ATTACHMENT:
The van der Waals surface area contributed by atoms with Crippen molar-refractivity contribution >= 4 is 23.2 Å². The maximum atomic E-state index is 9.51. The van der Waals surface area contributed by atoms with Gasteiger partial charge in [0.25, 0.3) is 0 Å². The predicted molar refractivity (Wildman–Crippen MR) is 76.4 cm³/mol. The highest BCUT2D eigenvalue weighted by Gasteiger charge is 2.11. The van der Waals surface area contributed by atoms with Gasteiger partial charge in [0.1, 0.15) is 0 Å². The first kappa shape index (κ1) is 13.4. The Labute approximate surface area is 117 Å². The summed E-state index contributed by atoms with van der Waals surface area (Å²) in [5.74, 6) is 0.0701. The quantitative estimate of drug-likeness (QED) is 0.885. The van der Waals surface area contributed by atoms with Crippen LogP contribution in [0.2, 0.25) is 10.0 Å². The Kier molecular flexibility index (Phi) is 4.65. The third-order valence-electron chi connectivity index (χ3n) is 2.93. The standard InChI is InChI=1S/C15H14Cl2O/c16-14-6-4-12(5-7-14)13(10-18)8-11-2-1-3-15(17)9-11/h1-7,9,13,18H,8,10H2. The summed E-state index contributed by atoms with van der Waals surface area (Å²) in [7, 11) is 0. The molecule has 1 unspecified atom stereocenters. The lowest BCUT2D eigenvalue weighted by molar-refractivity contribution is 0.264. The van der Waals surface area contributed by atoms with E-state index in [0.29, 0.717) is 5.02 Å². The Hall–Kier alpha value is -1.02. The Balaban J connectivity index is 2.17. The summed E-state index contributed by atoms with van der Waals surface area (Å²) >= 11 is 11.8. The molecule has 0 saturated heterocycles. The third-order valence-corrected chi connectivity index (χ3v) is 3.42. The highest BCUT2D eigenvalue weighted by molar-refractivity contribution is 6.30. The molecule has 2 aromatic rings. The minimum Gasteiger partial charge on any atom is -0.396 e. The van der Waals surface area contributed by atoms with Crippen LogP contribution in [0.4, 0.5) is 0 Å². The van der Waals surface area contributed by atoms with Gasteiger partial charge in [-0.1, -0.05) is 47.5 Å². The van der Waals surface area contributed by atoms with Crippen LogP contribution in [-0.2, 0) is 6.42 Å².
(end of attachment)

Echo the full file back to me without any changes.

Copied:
The van der Waals surface area contributed by atoms with Crippen molar-refractivity contribution >= 4 is 23.2 Å². The maximum atomic E-state index is 9.51. The van der Waals surface area contributed by atoms with Gasteiger partial charge in [0.25, 0.3) is 0 Å². The predicted molar refractivity (Wildman–Crippen MR) is 76.4 cm³/mol. The highest BCUT2D eigenvalue weighted by Gasteiger charge is 2.11. The van der Waals surface area contributed by atoms with Gasteiger partial charge in [0.1, 0.15) is 0 Å². The first kappa shape index (κ1) is 13.4. The Labute approximate surface area is 117 Å². The summed E-state index contributed by atoms with van der Waals surface area (Å²) in [5.74, 6) is 0.0701. The quantitative estimate of drug-likeness (QED) is 0.885. The van der Waals surface area contributed by atoms with Crippen LogP contribution in [0.2, 0.25) is 10.0 Å². The Kier molecular flexibility index (Phi) is 4.65. The third-order valence-electron chi connectivity index (χ3n) is 2.93. The standard InChI is InChI=1S/C15H14Cl2O/c16-14-6-4-12(5-7-14)13(10-18)8-11-2-1-3-15(17)9-11/h1-7,9,13,18H,8,10H2. The summed E-state index contributed by atoms with van der Waals surface area (Å²) in [7, 11) is 0. The molecule has 1 unspecified atom stereocenters. The lowest BCUT2D eigenvalue weighted by molar-refractivity contribution is 0.264. The van der Waals surface area contributed by atoms with E-state index in [0.29, 0.717) is 5.02 Å². The Hall–Kier alpha value is -1.02. The Balaban J connectivity index is 2.17. The summed E-state index contributed by atoms with van der Waals surface area (Å²) >= 11 is 11.8. The molecule has 0 saturated heterocycles. The third-order valence-corrected chi connectivity index (χ3v) is 3.42. The highest BCUT2D eigenvalue weighted by molar-refractivity contribution is 6.30. The molecule has 2 aromatic rings. The minimum Gasteiger partial charge on any atom is -0.396 e. The van der Waals surface area contributed by atoms with Crippen LogP contribution in [0.4, 0.5) is 0 Å². The van der Waals surface area contributed by atoms with Gasteiger partial charge in [-0.1, -0.05) is 47.5 Å². The van der Waals surface area contributed by atoms with Crippen LogP contribution in [-0.2, 0) is 6.42 Å².